Figure 2.

(A) Negative control: human detrusor biopsy incubated with nonimmune serum instead of α-catenin antibody and otherwise processed as all other sections. Counterstaining with haemalaun. In the negative control there was no unspecific staining; magnification × 15. (B) Positive control: human heart muscle biopsy stained for α-catenin and counterstained with haemalaun; magnification × 60. (C) Human detrusor biopsy (NDO from meningomyelocele) stained for α-catenin and counterstained with haemalaun; there were no immunoreactions in the muscle cell layer, but there were in the urothelium; magnification × 15.

Figure 3.

(A) Negative control: human detrusor biopsy incubated with nonimmune serum instead of β-catenin antibody and otherwise processed as all other sections. Counterstaining with haemalaun; in the negative control there was no unspecific staining; magnification × 15. (B) Positive control: human heart muscle biopsy stained for β-catenin and counterstained with haemalaun; magnification × 60. (C) Human detrusor biopsy (NDO from spinal cord injury) stained for β-catenin and counterstained with haemalaun; there was no immunoreaction in the muscle cell layer, but there was in the urothelium; magnification × 15.

Figure 4.

(A) Negative control: human detrusor biopsy incubated with nonimmune serum instead of γ-catenin antibody and otherwise processed as all other sections. Counterstaining with haemalaun. In the negative control there was no unspecific staining; magnification × 15; (B) Positive control: human heart muscle biopsy stained for γ-catenin and counterstained with haemalaun; magnification × 60. (C) Human detrusor biopsy (NDO from spinal cord injury) stained for γ-catenin and counterstained with haemalaun; there was no immunoreaction in the muscle cell layer, but there was in the urothelium; magnification × 15.

Figure 5.

(A) Negative control: human detrusor biopsy incubated with nonimmune serum instead of integrin-β1 antibody and otherwise processed as all other sections. Counterstaining with haemalaun. In the negative control there was no unspecific staining; magnification × 60. (B) Positive control: human spleen biopsy stained for integrin-β1 mouse antibody and counterstained with haemalaun; magnification × 60. (C) Human detrusor biopsy (NDO from spinal cord injury) stained for integrin-β1 and counterstained with haemalaun; there was specific staining of the smooth muscle and urothelium; magnification × 15. (D) Human detrusor biopsy (NDO from meningomyelocele) stained for integrin-β1 and counterstained with haemalaun; there was specific staining of the smooth muscle; magnification × 60.

There was specific integrin-β1 immunohistochemical staining of the muscle cell layer in 38 of 43 detrusor biopsies and in positive controls. In all detrusor samples the immunoreactions for integrin-β1 were confined to the cytoplasmic membranes of smooth muscle cells and urothelium. They had a dense punctuate pattern that virtually occupied the entire cell membrane of detrusor smooth muscle cells (Fig. 5C).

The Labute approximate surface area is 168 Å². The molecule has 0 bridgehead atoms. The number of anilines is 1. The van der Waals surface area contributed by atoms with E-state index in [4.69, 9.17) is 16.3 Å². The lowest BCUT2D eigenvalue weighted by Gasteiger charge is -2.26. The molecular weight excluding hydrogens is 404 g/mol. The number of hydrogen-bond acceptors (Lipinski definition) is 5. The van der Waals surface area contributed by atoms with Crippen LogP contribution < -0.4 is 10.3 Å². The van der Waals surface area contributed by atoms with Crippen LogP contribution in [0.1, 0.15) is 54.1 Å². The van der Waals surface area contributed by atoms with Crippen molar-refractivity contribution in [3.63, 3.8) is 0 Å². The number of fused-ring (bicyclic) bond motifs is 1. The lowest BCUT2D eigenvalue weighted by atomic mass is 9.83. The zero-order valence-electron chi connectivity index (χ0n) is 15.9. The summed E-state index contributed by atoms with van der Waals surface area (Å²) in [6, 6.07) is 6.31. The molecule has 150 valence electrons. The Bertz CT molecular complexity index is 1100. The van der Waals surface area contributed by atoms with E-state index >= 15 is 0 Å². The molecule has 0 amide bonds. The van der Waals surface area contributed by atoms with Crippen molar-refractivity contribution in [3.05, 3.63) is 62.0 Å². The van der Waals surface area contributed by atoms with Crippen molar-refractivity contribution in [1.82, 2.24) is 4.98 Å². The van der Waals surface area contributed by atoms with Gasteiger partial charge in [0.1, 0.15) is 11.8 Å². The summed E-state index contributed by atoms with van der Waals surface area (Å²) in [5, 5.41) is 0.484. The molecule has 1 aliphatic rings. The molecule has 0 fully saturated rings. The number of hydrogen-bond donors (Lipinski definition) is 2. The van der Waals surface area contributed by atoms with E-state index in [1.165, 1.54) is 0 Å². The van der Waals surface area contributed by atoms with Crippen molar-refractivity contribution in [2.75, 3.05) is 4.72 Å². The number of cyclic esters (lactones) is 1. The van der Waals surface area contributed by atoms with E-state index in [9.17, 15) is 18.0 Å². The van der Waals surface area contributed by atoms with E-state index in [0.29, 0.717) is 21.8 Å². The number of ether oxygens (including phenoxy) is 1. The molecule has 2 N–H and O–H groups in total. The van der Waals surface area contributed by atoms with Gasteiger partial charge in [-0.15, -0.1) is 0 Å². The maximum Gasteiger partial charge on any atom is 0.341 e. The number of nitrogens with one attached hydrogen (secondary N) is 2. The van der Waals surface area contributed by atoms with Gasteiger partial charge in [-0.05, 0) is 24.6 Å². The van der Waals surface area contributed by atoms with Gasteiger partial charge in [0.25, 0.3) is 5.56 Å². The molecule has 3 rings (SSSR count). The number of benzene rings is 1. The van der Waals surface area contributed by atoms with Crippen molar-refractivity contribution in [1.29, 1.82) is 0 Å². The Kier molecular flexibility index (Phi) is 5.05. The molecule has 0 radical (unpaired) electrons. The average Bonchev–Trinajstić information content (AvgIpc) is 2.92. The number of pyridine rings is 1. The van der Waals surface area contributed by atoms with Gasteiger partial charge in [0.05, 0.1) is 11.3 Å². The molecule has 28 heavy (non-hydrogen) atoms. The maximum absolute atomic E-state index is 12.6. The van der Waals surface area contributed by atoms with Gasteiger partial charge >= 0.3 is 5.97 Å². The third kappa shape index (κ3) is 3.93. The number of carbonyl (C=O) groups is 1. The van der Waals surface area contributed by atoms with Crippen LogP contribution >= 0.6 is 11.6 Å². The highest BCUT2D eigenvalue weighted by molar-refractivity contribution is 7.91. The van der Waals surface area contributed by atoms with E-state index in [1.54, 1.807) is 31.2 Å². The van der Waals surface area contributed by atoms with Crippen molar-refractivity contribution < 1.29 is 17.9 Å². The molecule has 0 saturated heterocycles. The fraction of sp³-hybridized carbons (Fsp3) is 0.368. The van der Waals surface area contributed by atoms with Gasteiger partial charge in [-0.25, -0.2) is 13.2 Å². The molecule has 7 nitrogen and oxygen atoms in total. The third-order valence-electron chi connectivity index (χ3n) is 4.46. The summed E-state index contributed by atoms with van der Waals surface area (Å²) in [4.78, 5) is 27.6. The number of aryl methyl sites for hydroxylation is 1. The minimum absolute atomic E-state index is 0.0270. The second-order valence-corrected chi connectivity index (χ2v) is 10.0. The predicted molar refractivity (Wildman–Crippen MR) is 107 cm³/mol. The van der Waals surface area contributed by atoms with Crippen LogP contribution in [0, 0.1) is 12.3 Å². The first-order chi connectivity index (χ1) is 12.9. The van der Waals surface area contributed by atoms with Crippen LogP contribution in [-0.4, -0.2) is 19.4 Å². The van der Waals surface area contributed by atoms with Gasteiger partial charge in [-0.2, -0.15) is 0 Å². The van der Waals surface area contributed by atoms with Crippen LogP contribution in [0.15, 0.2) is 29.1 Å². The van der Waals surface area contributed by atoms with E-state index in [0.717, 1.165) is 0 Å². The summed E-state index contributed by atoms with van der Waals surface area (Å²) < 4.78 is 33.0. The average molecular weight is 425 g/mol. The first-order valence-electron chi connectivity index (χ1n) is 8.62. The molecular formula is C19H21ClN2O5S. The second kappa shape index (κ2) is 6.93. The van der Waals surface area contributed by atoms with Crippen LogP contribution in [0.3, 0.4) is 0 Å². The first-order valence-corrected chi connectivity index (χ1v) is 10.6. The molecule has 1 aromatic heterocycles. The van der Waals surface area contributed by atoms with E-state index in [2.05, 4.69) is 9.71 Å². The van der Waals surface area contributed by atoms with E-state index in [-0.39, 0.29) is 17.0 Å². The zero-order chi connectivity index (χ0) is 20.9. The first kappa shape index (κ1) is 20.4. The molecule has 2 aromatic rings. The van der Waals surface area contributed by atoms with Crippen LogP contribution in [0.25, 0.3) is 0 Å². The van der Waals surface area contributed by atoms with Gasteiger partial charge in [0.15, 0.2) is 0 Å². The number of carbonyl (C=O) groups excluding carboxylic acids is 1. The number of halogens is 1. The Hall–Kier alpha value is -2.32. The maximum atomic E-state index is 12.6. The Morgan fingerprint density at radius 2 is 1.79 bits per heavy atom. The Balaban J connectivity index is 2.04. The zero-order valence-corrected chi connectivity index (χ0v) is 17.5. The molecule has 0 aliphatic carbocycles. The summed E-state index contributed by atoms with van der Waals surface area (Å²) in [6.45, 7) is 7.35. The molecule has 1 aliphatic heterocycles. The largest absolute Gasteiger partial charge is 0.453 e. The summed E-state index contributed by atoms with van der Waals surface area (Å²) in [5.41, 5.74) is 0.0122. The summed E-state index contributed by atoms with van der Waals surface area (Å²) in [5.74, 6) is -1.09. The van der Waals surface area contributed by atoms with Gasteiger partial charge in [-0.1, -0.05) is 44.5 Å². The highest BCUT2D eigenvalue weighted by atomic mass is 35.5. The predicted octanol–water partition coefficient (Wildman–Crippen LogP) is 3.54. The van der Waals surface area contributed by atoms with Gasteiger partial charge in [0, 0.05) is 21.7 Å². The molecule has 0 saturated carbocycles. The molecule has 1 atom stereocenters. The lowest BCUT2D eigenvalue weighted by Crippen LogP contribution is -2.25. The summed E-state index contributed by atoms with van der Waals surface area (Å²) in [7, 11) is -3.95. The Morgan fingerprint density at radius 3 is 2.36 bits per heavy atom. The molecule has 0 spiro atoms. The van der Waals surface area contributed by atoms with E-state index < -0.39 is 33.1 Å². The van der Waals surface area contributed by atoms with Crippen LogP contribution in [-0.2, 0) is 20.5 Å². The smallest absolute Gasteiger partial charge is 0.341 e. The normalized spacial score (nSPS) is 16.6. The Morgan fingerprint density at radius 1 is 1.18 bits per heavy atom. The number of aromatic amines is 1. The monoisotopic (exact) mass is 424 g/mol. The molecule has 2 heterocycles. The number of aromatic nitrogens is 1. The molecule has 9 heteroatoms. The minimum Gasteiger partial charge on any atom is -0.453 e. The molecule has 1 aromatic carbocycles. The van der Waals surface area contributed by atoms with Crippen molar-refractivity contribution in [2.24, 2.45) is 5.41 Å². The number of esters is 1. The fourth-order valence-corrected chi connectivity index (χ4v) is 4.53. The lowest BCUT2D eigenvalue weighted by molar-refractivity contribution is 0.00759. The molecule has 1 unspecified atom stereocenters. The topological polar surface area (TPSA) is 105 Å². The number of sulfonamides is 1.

There were no differences in detrusor staining of integrin-β1 among the various patient groups. As there was no specific staining for pan-cadherin and the catenins, a comparison among patient groups was not possible.

DISCUSSION

In the present study we focused on the protein composition of adherens junctions within the smooth muscle cells of the human detrusor, detecting integrin-β1 immunohistochemically in 38 of 43 human detrusor biopsies. In contrast, there was no staining of pan-cadherin and the three catenins in any smooth muscle compartment. There were no detectable differences among the patient groups of NDO, BOO and SUI.

These results, especially the lack of immunohistochemical evidence of cell-cell adherens junctions, normally represented by pan-cadherin and the three catenins, were unexpected, as Elbadawi et al.[6] reported the presence of these junctions ultrastructurally.

Theoretically, the immunohistochemical method can be the reason why there is no evidence of cell-cell adherens junctions within the human detrusor. We think this possibility can be excluded for the following reasons. In addition to our group, other research groups have also reported the utility of immunohistochemistry for staining proteins associated with adherens junctions [10,11]. Immunohistochemistry is broadly used as a diagnostic tool because of its high sensitivity and specificity. The present staining method, the labelled streptavidin-biotin (LSAB) method, is one of the most specific and preferred methods of immunohistochemistry [12]. In direct comparison with other immunohistochemical staining methods the LSAB method exceeds the peroxidase antiperoxidase and avidin-biotin peroxidase complex methods in both sensitivity and detection efficiency [13].